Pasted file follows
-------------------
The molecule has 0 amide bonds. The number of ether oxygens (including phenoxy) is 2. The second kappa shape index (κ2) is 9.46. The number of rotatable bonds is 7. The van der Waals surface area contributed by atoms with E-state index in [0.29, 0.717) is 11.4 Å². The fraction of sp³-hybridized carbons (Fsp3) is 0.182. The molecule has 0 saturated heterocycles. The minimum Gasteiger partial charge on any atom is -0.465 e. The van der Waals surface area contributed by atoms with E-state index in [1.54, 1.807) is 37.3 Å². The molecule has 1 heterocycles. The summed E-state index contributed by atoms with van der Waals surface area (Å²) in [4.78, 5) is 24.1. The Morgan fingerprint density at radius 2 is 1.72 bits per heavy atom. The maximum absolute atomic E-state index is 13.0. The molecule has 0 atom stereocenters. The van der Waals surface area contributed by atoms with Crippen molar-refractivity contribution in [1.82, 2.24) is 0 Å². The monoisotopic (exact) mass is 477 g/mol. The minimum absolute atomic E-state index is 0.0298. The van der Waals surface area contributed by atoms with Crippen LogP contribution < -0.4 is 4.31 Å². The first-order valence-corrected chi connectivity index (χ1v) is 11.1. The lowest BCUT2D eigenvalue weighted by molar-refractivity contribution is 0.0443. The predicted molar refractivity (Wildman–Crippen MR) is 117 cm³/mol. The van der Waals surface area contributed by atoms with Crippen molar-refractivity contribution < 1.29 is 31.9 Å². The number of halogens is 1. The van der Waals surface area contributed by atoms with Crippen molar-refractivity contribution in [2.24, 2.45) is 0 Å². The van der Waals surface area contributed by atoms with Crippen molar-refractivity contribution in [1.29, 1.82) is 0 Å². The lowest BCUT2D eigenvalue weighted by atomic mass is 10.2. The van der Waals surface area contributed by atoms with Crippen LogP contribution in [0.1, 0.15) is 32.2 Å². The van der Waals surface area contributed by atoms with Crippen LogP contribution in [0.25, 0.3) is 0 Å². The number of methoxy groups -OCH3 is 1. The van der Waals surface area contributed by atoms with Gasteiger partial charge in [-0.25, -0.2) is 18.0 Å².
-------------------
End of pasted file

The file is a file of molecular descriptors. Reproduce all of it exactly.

The molecule has 0 amide bonds. The number of ether oxygens (including phenoxy) is 2. The second kappa shape index (κ2) is 9.46. The number of rotatable bonds is 7. The van der Waals surface area contributed by atoms with E-state index in [0.29, 0.717) is 11.4 Å². The fraction of sp³-hybridized carbons (Fsp3) is 0.182. The molecule has 0 saturated heterocycles. The minimum Gasteiger partial charge on any atom is -0.465 e. The van der Waals surface area contributed by atoms with E-state index in [1.54, 1.807) is 37.3 Å². The molecule has 1 heterocycles. The summed E-state index contributed by atoms with van der Waals surface area (Å²) in [4.78, 5) is 24.1. The Morgan fingerprint density at radius 2 is 1.72 bits per heavy atom. The maximum absolute atomic E-state index is 13.0. The molecule has 0 atom stereocenters. The van der Waals surface area contributed by atoms with Crippen molar-refractivity contribution in [1.82, 2.24) is 0 Å². The monoisotopic (exact) mass is 477 g/mol. The minimum absolute atomic E-state index is 0.0298. The van der Waals surface area contributed by atoms with Crippen LogP contribution < -0.4 is 4.31 Å². The first-order valence-corrected chi connectivity index (χ1v) is 11.1. The lowest BCUT2D eigenvalue weighted by molar-refractivity contribution is 0.0443. The predicted molar refractivity (Wildman–Crippen MR) is 117 cm³/mol. The van der Waals surface area contributed by atoms with Crippen molar-refractivity contribution < 1.29 is 31.9 Å². The number of halogens is 1. The van der Waals surface area contributed by atoms with Crippen molar-refractivity contribution in [2.24, 2.45) is 0 Å². The van der Waals surface area contributed by atoms with Crippen molar-refractivity contribution in [1.29, 1.82) is 0 Å². The lowest BCUT2D eigenvalue weighted by atomic mass is 10.2. The van der Waals surface area contributed by atoms with Crippen LogP contribution in [0.1, 0.15) is 32.2 Å². The van der Waals surface area contributed by atoms with Crippen LogP contribution in [0.25, 0.3) is 0 Å². The number of methoxy groups -OCH3 is 1. The van der Waals surface area contributed by atoms with Gasteiger partial charge in [-0.25, -0.2) is 18.0 Å².